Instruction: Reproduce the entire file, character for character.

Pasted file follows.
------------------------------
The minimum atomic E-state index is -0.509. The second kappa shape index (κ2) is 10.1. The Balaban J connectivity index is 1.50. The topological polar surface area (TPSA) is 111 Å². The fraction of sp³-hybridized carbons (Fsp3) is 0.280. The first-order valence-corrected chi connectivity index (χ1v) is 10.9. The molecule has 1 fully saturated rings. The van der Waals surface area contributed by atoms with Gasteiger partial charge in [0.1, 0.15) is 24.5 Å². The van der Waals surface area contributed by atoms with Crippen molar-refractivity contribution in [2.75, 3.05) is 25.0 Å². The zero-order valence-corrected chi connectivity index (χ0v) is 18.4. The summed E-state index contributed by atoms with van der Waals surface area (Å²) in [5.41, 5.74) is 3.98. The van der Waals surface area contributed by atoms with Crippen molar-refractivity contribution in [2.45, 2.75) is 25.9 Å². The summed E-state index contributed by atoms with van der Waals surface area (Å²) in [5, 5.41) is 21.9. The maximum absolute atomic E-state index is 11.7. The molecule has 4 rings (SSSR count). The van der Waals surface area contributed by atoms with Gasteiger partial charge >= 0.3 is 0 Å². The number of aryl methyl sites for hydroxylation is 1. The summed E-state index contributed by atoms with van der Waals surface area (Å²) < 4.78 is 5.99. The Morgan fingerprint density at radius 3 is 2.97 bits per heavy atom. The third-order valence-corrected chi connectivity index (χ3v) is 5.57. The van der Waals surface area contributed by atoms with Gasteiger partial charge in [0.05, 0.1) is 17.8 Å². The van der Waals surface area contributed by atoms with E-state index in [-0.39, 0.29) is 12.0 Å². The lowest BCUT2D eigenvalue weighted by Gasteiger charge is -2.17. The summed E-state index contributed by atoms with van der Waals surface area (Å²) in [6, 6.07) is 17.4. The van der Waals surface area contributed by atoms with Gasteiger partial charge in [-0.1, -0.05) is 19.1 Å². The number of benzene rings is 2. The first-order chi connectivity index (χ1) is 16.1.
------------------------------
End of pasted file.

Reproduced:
The minimum atomic E-state index is -0.509. The second kappa shape index (κ2) is 10.1. The Balaban J connectivity index is 1.50. The topological polar surface area (TPSA) is 111 Å². The fraction of sp³-hybridized carbons (Fsp3) is 0.280. The first-order valence-corrected chi connectivity index (χ1v) is 10.9. The molecule has 1 fully saturated rings. The van der Waals surface area contributed by atoms with Gasteiger partial charge in [0.1, 0.15) is 24.5 Å². The van der Waals surface area contributed by atoms with Crippen molar-refractivity contribution in [2.75, 3.05) is 25.0 Å². The zero-order valence-corrected chi connectivity index (χ0v) is 18.4. The summed E-state index contributed by atoms with van der Waals surface area (Å²) in [5.41, 5.74) is 3.98. The van der Waals surface area contributed by atoms with Crippen molar-refractivity contribution in [2.45, 2.75) is 25.9 Å². The summed E-state index contributed by atoms with van der Waals surface area (Å²) in [5, 5.41) is 21.9. The maximum absolute atomic E-state index is 11.7. The molecule has 4 rings (SSSR count). The van der Waals surface area contributed by atoms with Gasteiger partial charge >= 0.3 is 0 Å². The number of aryl methyl sites for hydroxylation is 1. The summed E-state index contributed by atoms with van der Waals surface area (Å²) < 4.78 is 5.99. The Morgan fingerprint density at radius 3 is 2.97 bits per heavy atom. The third-order valence-corrected chi connectivity index (χ3v) is 5.57. The van der Waals surface area contributed by atoms with Gasteiger partial charge in [0.05, 0.1) is 17.8 Å². The van der Waals surface area contributed by atoms with E-state index in [-0.39, 0.29) is 12.0 Å². The lowest BCUT2D eigenvalue weighted by Gasteiger charge is -2.17. The summed E-state index contributed by atoms with van der Waals surface area (Å²) in [6, 6.07) is 17.4. The van der Waals surface area contributed by atoms with Gasteiger partial charge in [-0.1, -0.05) is 19.1 Å². The number of benzene rings is 2. The first-order chi connectivity index (χ1) is 16.1.